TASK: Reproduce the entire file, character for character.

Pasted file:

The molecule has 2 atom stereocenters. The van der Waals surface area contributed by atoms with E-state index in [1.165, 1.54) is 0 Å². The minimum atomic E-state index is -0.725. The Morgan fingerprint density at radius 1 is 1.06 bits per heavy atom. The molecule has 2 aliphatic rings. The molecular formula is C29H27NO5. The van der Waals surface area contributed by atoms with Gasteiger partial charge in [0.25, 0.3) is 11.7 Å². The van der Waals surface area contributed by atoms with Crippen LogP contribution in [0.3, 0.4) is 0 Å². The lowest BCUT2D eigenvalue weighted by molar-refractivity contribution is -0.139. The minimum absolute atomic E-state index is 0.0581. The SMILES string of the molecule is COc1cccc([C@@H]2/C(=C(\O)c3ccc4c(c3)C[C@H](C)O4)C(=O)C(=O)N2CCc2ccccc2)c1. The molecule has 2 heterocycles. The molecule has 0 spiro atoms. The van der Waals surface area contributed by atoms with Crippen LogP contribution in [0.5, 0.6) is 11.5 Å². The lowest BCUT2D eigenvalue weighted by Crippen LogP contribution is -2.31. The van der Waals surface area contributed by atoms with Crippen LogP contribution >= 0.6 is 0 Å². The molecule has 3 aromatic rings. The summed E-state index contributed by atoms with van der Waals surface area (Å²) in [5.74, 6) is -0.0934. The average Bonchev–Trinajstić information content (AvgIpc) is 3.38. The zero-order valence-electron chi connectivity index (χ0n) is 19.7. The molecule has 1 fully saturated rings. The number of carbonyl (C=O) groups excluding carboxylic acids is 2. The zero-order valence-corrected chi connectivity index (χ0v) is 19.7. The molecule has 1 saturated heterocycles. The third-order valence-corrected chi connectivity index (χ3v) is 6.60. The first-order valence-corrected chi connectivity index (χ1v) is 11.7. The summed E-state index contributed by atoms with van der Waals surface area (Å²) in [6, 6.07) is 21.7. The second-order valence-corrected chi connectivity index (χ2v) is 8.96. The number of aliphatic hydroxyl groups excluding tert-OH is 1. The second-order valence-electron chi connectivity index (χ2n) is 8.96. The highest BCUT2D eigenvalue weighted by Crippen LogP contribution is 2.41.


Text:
The molecule has 2 atom stereocenters. The van der Waals surface area contributed by atoms with E-state index in [1.165, 1.54) is 0 Å². The minimum atomic E-state index is -0.725. The Morgan fingerprint density at radius 1 is 1.06 bits per heavy atom. The molecule has 2 aliphatic rings. The molecular formula is C29H27NO5. The van der Waals surface area contributed by atoms with Gasteiger partial charge in [0.25, 0.3) is 11.7 Å². The van der Waals surface area contributed by atoms with Crippen LogP contribution in [0.3, 0.4) is 0 Å². The lowest BCUT2D eigenvalue weighted by molar-refractivity contribution is -0.139. The minimum absolute atomic E-state index is 0.0581. The SMILES string of the molecule is COc1cccc([C@@H]2/C(=C(\O)c3ccc4c(c3)C[C@H](C)O4)C(=O)C(=O)N2CCc2ccccc2)c1. The molecule has 2 heterocycles. The molecule has 0 spiro atoms. The van der Waals surface area contributed by atoms with Crippen LogP contribution in [0.5, 0.6) is 11.5 Å². The lowest BCUT2D eigenvalue weighted by Crippen LogP contribution is -2.31. The van der Waals surface area contributed by atoms with Crippen LogP contribution >= 0.6 is 0 Å². The molecule has 3 aromatic rings. The summed E-state index contributed by atoms with van der Waals surface area (Å²) in [5.74, 6) is -0.0934. The average Bonchev–Trinajstić information content (AvgIpc) is 3.38. The zero-order valence-electron chi connectivity index (χ0n) is 19.7. The molecule has 1 fully saturated rings. The number of carbonyl (C=O) groups excluding carboxylic acids is 2. The zero-order valence-corrected chi connectivity index (χ0v) is 19.7. The molecule has 1 saturated heterocycles. The third-order valence-corrected chi connectivity index (χ3v) is 6.60. The first-order valence-corrected chi connectivity index (χ1v) is 11.7. The summed E-state index contributed by atoms with van der Waals surface area (Å²) in [6, 6.07) is 21.7. The second-order valence-corrected chi connectivity index (χ2v) is 8.96. The number of aliphatic hydroxyl groups excluding tert-OH is 1. The second-order valence-electron chi connectivity index (χ2n) is 8.96. The highest BCUT2D eigenvalue weighted by Crippen LogP contribution is 2.41.